Rabat – Algeria has joined the list of African countries expressing their full support for Morocco’s 2026 World Cup bid.
Kheireddine Zetchi, president of the Algerian Football Federation (FAF) told Algerian TV channel Ennahar that “Algeria will stand with Morocco and help it to clinch the rights to host the World Cup.”
Zetchi added that co-organization of sports events between the two countries is possible, “whether it is football or another sports event.”
The FAF president made his statement on the sidelines of the 40th Ordinary General Assembly, which took place in Casablanca on Friday, February 2.
Zetchi was not the only official who supported Morocco’s bid during the event, Tunisian Minister of Sports and Youth Majdouline Cherni has also expressed her country’s full support for the Moroccan bid. Cherni said that the “time has come for an Arab country to host the World Cup.” The Tunisian official added that Morocco has plenty of advantages to host the World Cup, including infrastructure.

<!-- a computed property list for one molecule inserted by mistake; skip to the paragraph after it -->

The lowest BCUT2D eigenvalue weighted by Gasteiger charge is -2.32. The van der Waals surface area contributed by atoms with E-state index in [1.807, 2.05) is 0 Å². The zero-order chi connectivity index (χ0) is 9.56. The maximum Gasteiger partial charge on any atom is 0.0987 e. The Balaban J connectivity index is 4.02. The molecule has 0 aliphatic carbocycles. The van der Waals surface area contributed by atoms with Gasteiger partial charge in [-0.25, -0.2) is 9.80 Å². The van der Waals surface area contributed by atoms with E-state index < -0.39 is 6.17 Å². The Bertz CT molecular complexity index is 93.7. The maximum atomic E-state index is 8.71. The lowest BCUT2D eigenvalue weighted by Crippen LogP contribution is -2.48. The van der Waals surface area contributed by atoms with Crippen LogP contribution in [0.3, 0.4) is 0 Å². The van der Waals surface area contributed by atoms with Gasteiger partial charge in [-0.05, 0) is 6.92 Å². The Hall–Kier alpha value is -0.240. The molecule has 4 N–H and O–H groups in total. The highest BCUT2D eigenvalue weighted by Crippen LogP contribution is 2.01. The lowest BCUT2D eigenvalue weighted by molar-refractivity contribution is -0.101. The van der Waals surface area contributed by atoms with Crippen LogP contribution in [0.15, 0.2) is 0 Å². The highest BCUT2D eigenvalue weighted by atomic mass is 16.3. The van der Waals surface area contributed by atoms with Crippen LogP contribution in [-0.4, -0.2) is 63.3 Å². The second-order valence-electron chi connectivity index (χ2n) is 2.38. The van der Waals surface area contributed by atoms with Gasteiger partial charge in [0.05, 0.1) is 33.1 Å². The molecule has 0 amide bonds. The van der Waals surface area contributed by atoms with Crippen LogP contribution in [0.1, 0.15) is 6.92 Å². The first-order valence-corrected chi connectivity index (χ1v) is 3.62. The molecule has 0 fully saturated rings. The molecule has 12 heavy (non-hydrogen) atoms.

She added that the Maghreb region as a whole has proved its capability to host international events.
The Maghreb will be proud if Morocco clinches the right to host the World Cup, the minister said.
Other supporters of Morocco’s bid include the African Football Confederation executive committee, as well as its President Ahmad Ahmad, who made his support very clear.
On January 25, the Nigerian Minister of Sports and Youth Solomon Dalung also expressed his full support for Morocco’s bid.
“It is a support for Morocco, but also for Africa, which has only organized the World Cup once in nearly 100 years,” the minister said to Maghreb Arab Press.
Dalung highlighted African support as “beneficial” for the two African countries striving to demonstrate a positive image to the world and consolidate their leadership in football. He pointed out that Morocco is “renowned for its stability, hospitality and prosperity.”
Morocco submitted its candidacy to host the tournament on August 11, 2017. The North African country will compete against the tripartite American joint bid.